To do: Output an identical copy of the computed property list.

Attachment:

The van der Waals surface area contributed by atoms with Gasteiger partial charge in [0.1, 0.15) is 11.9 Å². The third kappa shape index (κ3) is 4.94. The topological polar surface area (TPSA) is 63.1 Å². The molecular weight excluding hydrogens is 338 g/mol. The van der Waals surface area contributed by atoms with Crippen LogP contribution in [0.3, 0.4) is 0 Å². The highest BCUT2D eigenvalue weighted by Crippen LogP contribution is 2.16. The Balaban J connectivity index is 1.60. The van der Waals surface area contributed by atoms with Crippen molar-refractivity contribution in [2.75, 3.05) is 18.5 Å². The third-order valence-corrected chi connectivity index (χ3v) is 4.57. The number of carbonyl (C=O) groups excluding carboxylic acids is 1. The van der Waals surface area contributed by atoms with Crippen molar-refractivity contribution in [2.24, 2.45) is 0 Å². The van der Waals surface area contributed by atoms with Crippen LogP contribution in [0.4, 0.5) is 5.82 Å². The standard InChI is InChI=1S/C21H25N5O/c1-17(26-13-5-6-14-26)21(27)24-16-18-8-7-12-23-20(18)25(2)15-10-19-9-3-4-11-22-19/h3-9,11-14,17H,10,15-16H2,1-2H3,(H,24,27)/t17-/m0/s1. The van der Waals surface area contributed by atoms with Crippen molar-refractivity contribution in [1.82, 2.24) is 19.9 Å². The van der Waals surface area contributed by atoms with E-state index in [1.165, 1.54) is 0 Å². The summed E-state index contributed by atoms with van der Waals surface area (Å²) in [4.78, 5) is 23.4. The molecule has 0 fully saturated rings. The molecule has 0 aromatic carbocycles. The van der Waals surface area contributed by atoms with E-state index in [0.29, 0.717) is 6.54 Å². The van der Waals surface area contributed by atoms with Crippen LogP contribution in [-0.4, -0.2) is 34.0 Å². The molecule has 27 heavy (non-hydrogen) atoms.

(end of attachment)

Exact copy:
The van der Waals surface area contributed by atoms with Gasteiger partial charge in [0.1, 0.15) is 11.9 Å². The third kappa shape index (κ3) is 4.94. The topological polar surface area (TPSA) is 63.1 Å². The molecular weight excluding hydrogens is 338 g/mol. The van der Waals surface area contributed by atoms with Crippen LogP contribution in [0.3, 0.4) is 0 Å². The highest BCUT2D eigenvalue weighted by Crippen LogP contribution is 2.16. The Balaban J connectivity index is 1.60. The van der Waals surface area contributed by atoms with Crippen molar-refractivity contribution in [2.75, 3.05) is 18.5 Å². The third-order valence-corrected chi connectivity index (χ3v) is 4.57. The number of carbonyl (C=O) groups excluding carboxylic acids is 1. The van der Waals surface area contributed by atoms with Crippen molar-refractivity contribution in [2.24, 2.45) is 0 Å². The van der Waals surface area contributed by atoms with Crippen LogP contribution in [0.4, 0.5) is 5.82 Å². The standard InChI is InChI=1S/C21H25N5O/c1-17(26-13-5-6-14-26)21(27)24-16-18-8-7-12-23-20(18)25(2)15-10-19-9-3-4-11-22-19/h3-9,11-14,17H,10,15-16H2,1-2H3,(H,24,27)/t17-/m0/s1. The van der Waals surface area contributed by atoms with Crippen molar-refractivity contribution in [1.82, 2.24) is 19.9 Å². The van der Waals surface area contributed by atoms with E-state index in [1.165, 1.54) is 0 Å². The summed E-state index contributed by atoms with van der Waals surface area (Å²) in [4.78, 5) is 23.4. The molecule has 0 fully saturated rings. The molecule has 0 aromatic carbocycles. The van der Waals surface area contributed by atoms with E-state index in [0.29, 0.717) is 6.54 Å². The van der Waals surface area contributed by atoms with Crippen LogP contribution in [-0.4, -0.2) is 34.0 Å². The molecule has 27 heavy (non-hydrogen) atoms.